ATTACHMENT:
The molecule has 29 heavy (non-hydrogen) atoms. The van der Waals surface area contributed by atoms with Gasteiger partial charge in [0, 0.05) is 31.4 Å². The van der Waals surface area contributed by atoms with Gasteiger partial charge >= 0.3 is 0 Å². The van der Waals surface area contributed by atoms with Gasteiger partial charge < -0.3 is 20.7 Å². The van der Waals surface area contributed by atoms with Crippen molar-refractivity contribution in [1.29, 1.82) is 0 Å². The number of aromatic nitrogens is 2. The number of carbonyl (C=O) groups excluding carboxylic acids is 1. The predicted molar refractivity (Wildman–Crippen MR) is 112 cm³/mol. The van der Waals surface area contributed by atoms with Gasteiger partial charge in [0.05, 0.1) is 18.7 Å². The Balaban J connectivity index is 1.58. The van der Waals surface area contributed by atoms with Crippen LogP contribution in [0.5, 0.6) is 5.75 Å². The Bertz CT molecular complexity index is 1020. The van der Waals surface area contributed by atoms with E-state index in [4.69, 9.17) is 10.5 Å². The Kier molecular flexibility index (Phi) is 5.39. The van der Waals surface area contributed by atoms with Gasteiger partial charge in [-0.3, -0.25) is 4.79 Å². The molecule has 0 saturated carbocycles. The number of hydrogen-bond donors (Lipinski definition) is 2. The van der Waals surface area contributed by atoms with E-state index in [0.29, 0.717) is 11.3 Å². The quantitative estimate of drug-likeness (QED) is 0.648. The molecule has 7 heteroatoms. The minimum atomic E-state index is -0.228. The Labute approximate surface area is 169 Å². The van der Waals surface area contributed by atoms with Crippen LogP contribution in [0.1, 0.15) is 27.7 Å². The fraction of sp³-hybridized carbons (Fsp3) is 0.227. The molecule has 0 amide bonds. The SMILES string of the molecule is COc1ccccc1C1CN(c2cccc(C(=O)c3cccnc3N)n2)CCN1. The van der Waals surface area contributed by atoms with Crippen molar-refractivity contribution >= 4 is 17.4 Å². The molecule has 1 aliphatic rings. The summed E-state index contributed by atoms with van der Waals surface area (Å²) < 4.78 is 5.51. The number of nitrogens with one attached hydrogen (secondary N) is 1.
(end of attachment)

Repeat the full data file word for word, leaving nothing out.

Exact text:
The molecule has 29 heavy (non-hydrogen) atoms. The van der Waals surface area contributed by atoms with Gasteiger partial charge in [0, 0.05) is 31.4 Å². The van der Waals surface area contributed by atoms with Gasteiger partial charge >= 0.3 is 0 Å². The van der Waals surface area contributed by atoms with Gasteiger partial charge < -0.3 is 20.7 Å². The van der Waals surface area contributed by atoms with Crippen molar-refractivity contribution in [1.29, 1.82) is 0 Å². The number of aromatic nitrogens is 2. The number of carbonyl (C=O) groups excluding carboxylic acids is 1. The predicted molar refractivity (Wildman–Crippen MR) is 112 cm³/mol. The van der Waals surface area contributed by atoms with Gasteiger partial charge in [0.05, 0.1) is 18.7 Å². The Balaban J connectivity index is 1.58. The van der Waals surface area contributed by atoms with Crippen LogP contribution in [0.5, 0.6) is 5.75 Å². The Bertz CT molecular complexity index is 1020. The van der Waals surface area contributed by atoms with E-state index in [4.69, 9.17) is 10.5 Å². The Kier molecular flexibility index (Phi) is 5.39. The van der Waals surface area contributed by atoms with Gasteiger partial charge in [-0.3, -0.25) is 4.79 Å². The molecule has 0 saturated carbocycles. The number of hydrogen-bond donors (Lipinski definition) is 2. The van der Waals surface area contributed by atoms with E-state index in [0.29, 0.717) is 11.3 Å². The quantitative estimate of drug-likeness (QED) is 0.648. The molecule has 7 heteroatoms. The minimum atomic E-state index is -0.228. The Labute approximate surface area is 169 Å². The van der Waals surface area contributed by atoms with Crippen LogP contribution in [0.1, 0.15) is 27.7 Å². The fraction of sp³-hybridized carbons (Fsp3) is 0.227. The molecule has 0 amide bonds. The SMILES string of the molecule is COc1ccccc1C1CN(c2cccc(C(=O)c3cccnc3N)n2)CCN1. The van der Waals surface area contributed by atoms with Crippen molar-refractivity contribution >= 4 is 17.4 Å². The molecule has 1 aliphatic rings. The summed E-state index contributed by atoms with van der Waals surface area (Å²) < 4.78 is 5.51. The number of nitrogens with one attached hydrogen (secondary N) is 1.